Badminton instantly comes to mind when we speak of Olympic medals. With Saina Nehwal’s bronze in 2012 and P. V. Sindhu’s silver in 2016, one medal in Tokyo will complete a hat-trick of badminton Olympic medals for India.
`The country’s progression in badminton at the Olympics has been encouraging. Saina narrowly missed out on a medal at Beijing 2008, but she provided that breakthrough in London in 2012 with India’s first ever Olympic medal in the sport. At the latter Games, Jwala Gutta and V. Diju ensured our country’s debut in the mixed doubles event. At Rio 2016, B. Sumeeth Reddy and Manu Atri became the first Indian pair to qualify for the men’s doubles. So, over the last two Games, with qualification in four events each, we managed to cover all five events – men’s and women’s singles and doubles, and mixed doubles – in terms of Olympic participation, though the medals came from women’s singles.
This time around, India will be sending a four-member team to Japan that could have been bigger had the Olympic qualification period been slightly more consistent in these extraordinary COVID-19 times. After the Badminton World Federation’s (BWF) efforts such as freezing the world rankings and rescheduling qualification tournaments to accommodate those that were not held in 2020, the International Olympic Committee approved a two-phase qualification period. Through this period, the Indian players were slightly more at a disadvantage than most. Extended lockdowns severely affected their practice schedules. The spread of cases in our country didn’t spare some of our Olympic hopefuls, and even after they recovered, the associated confusion and misunderstandings distracted them at tournaments. Towards the end, travel restrictions from India and the cancellation of three tournaments did them in.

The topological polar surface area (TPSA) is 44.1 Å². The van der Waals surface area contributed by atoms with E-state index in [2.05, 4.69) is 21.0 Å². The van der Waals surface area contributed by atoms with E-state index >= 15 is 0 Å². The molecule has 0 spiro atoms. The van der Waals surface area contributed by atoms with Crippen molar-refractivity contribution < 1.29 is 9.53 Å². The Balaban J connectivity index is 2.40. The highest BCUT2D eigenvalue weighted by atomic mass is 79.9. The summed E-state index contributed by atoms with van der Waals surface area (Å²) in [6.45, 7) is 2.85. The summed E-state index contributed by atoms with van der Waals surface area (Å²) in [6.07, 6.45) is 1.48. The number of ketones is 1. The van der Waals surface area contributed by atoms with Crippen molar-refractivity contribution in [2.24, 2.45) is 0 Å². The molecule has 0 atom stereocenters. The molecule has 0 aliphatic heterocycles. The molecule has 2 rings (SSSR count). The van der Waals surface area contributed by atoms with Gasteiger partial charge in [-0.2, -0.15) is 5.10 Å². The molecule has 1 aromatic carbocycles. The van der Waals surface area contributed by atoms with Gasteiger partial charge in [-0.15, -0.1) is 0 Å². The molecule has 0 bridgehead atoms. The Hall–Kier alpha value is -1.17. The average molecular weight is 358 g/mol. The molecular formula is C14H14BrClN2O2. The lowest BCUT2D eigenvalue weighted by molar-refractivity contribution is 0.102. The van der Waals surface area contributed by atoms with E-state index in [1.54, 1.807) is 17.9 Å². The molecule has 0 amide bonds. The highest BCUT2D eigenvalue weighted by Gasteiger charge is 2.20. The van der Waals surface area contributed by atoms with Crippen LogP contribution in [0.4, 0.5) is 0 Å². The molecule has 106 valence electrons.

India is a serious contender for a medal in men’s doubles in Tokyo courtesy the brilliant performances of the young Olympic debutants Satwiksairaj Rankireddy and Chirag Shetty, currently ranked 10th in the world. – PTI
So, in the BWF Race to Tokyo rankings on June 15 used for qualification, both of India’s former world No. 1 players, Saina and Kidambi Srikanth, found themselves left out. That meant that India can field only B. Sai Praneeth, Sindhu and the pairing of Satwiksairaj Rankireddy and Chirag Shetty.